On whether there is a status quo to be preserved, the applicant avers in his supporting affidavit that the respondent is using letters of administration and a fake death certificate to compel the Commissioner Land Registration, through a mandamus order, to process for the respondent a title over the applicant’s land comprised in LRV 2687 Folio 19 plot 9 Naguru Hill Drive, Kampala (suit land).

The status quo the applicant/plaintiff seeks to maintain is that the respondent/defendant or his agents/attorneys/workmen/employees should be restrained from using the respondent’s letters of administration to transfer the applicant’s land into his names. The respondent averred in reply that the applicant forcefully entered the suit property and dispossessed him. His counsel submitted that the status quo is that the respondent is the administrator of the estate of Ndema Emanzi Rukandema who is not the applicant in the instant case.

The status quo is not about who owns the suit property but the actual state of affairs on the suit premises prior to the filing of the main suit. The subject matter of a temporary injunction is the preservation of the existing state of affairs pending litigation. It is aimed at protecting property from being wasted, damaged, alienated, sold, removed, or disposed of, regardless of the litigant’s rights or claims to such property. Court’s duty is only to preserve the existing situation pending the disposal of the substantive suit. In exercising this duty, court does not determine the legal rights to property but merely preserves it in its actual condition until legal title or ownership can be established or declared. See Commodity Trading Industries V Uganda Maize Industries & Anor [2001 – 2005] HCB 118; Sekitoleko V Mutabaazi & Ors [2001 – 2005] HCB 79.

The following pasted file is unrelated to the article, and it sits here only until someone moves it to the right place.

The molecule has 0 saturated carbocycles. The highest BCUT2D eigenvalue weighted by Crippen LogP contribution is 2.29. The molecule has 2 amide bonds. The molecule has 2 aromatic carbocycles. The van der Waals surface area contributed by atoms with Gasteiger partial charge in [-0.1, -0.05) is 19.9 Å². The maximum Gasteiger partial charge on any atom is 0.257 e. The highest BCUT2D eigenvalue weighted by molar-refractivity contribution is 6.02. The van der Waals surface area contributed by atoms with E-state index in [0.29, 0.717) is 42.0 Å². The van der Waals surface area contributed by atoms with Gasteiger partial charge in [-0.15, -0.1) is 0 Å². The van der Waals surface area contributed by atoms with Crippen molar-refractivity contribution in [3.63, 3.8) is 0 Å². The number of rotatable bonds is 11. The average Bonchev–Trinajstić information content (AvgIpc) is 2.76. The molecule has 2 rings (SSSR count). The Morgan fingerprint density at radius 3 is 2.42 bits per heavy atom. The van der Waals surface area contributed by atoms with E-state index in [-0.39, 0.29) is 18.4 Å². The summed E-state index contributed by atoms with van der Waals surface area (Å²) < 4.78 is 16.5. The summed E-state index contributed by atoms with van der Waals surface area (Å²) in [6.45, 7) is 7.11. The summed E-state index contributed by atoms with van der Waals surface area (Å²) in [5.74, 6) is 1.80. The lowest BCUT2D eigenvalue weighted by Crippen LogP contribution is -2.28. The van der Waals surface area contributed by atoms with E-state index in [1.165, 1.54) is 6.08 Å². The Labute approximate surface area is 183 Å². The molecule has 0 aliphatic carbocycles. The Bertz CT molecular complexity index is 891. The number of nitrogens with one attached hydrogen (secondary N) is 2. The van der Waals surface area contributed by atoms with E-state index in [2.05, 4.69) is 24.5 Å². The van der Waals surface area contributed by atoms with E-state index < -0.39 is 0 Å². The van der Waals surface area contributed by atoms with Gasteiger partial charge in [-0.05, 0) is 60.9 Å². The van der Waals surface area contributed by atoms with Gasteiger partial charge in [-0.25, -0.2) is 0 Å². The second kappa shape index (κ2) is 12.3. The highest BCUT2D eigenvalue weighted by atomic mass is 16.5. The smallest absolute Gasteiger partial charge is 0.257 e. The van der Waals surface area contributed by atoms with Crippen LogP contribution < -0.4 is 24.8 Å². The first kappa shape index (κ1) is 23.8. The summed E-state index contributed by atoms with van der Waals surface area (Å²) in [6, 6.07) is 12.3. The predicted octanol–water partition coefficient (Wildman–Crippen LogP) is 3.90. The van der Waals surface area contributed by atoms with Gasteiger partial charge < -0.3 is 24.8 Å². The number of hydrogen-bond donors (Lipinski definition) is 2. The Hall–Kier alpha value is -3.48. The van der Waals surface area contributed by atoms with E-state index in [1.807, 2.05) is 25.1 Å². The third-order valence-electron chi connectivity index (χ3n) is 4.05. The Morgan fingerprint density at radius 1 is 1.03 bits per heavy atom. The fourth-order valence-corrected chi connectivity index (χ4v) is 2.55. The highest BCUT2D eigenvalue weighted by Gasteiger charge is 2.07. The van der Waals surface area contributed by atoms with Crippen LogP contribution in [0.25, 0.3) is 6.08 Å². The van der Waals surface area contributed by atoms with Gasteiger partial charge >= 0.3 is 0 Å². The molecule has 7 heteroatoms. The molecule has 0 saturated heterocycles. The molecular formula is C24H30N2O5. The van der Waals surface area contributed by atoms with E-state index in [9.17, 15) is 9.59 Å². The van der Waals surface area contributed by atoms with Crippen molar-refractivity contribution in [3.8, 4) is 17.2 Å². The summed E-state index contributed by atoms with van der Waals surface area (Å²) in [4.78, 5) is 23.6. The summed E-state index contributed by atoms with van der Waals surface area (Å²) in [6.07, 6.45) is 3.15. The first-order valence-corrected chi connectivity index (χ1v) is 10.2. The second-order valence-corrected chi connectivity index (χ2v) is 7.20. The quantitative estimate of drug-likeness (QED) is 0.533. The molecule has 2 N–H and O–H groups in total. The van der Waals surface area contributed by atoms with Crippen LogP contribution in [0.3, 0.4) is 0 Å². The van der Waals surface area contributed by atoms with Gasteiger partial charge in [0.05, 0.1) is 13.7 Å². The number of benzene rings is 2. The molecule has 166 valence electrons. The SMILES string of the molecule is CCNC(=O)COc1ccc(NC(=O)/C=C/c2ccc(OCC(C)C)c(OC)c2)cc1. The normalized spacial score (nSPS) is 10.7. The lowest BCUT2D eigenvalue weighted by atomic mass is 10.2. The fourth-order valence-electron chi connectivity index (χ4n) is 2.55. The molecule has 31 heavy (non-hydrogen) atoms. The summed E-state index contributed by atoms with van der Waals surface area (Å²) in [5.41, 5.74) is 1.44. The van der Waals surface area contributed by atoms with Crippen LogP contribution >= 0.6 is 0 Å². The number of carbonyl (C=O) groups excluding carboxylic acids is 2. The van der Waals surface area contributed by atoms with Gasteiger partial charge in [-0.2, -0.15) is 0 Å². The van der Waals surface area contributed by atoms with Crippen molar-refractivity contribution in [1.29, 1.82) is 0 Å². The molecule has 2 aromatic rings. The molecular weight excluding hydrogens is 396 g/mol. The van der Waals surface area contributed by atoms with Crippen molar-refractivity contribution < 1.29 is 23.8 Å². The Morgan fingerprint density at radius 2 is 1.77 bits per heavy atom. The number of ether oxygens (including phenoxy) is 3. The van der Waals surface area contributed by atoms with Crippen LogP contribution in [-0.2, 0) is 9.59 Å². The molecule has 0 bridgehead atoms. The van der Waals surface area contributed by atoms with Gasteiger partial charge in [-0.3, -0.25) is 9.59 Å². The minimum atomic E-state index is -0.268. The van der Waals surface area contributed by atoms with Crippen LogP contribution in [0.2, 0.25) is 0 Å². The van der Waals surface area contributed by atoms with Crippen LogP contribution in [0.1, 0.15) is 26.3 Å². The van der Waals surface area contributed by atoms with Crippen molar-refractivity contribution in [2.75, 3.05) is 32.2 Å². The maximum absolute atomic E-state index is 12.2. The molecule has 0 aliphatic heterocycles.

In the instant case, the actual state of affairs, as stated in the application and paragraph 10 of the applicant’s affidavit in rejoinder, is that the applicant is in possession of the suit land. This is confirmed in paragraphs 25 and 26 of the respondent’s affidavit in reply which state that the applicant is in possession. The respondent challenges his dispossession as illegal, but this is a matter to be determined when the main case is heard on the merits. It is not for court at this stage to delve into the merits of the main suit.